High-flow nasal cannula oxygen therapy decreases postextubation neuroventilatory drive and work of breathing in patients with chronic obstructive pulmonary disease.
Crit Care. 2018 Aug 02;22(1):180
Authors: Di Mussi R, Spadaro S, Stripoli T, Volta CA, Trerotoli P, Pierucci P, Staffieri F, Bruno F, Camporota L, Grasso S
BACKGROUND: The physiological effects of high-flow nasal cannula O2 therapy (HFNC) have been evaluated mainly in patients with hypoxemic respiratory failure. In this study, we compared the effects of HFNC and conventional low-flow O2 therapy on the neuroventilatory drive and work of breathing postextubation in patients with a background of chronic obstructive pulmonary disease (COPD) who had received mechanical ventilation for hypercapnic respiratory failure.
METHODS: This was a single center, unblinded, cross-over study on 14 postextubation COPD patients who were recovering from an episode of acute hypercapnic respiratory failure of various etiologies. After extubation, each patient received two 1-h periods of HFNC (HFNC1 and HFNC2) alternated with 1 h of conventional low-flow O2 therapy via a face mask. The inspiratory fraction of oxygen was titrated to achieve an arterial O2 saturation target of 88-92%. Gas exchange, breathing pattern, neuroventilatory drive (electrical diaphragmatic activity (EAdi)) and work of breathing (inspiratory trans-diaphragmatic pressure-time product per minute (PTPDI/min)) were recorded.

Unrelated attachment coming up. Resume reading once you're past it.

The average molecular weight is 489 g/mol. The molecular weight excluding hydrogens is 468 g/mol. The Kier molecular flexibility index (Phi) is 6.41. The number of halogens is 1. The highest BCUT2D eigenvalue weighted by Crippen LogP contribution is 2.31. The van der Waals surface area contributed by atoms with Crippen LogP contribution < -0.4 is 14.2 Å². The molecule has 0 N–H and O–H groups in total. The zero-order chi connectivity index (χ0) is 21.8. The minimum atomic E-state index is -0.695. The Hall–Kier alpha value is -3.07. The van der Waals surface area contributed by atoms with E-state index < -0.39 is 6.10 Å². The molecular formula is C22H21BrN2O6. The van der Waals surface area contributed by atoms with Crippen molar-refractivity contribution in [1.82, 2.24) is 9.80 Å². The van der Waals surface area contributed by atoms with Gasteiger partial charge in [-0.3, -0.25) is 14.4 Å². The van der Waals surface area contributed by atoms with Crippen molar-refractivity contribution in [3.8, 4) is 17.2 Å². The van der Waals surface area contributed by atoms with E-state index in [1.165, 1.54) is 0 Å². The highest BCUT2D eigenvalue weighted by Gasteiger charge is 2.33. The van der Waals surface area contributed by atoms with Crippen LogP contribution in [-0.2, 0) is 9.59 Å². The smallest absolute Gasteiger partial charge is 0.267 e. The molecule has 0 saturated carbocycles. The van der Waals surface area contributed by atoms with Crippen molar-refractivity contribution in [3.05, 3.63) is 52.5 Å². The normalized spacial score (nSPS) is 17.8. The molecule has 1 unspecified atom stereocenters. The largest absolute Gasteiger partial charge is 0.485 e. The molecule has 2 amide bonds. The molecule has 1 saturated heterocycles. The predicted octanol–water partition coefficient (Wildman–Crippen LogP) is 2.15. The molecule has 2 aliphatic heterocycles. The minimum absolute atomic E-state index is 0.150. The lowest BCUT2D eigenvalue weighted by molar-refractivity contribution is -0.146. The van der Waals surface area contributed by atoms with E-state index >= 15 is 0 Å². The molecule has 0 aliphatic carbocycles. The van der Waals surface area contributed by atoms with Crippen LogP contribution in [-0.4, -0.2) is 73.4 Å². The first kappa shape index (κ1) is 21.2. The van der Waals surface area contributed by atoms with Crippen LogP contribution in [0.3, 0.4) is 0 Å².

RESULTS: EAdi peak increased from a mean (±SD) of 15.4 ± 6.4 to 23.6 ± 10.5 μV switching from HFNC1 to conventional O2, and then returned to 15.2 ± 6.4 μV during HFNC2 (conventional O2: p < 0.05 versus HFNC1 and HFNC2). Similarly, the PTPDI/min increased from 135 ± 60 to 211 ± 70 cmH2O/s/min, and then decreased again during HFNC2 to 132 ± 56 (conventional O2: p < 0.05 versus HFNC1 and HFNC2).
CONCLUSIONS: In patients with COPD, the application of HFNC postextubation significantly decreased the neuroventilatory drive and work of breathing compared with conventional O2 therapy.
PMID: 30071876 [PubMed - in process]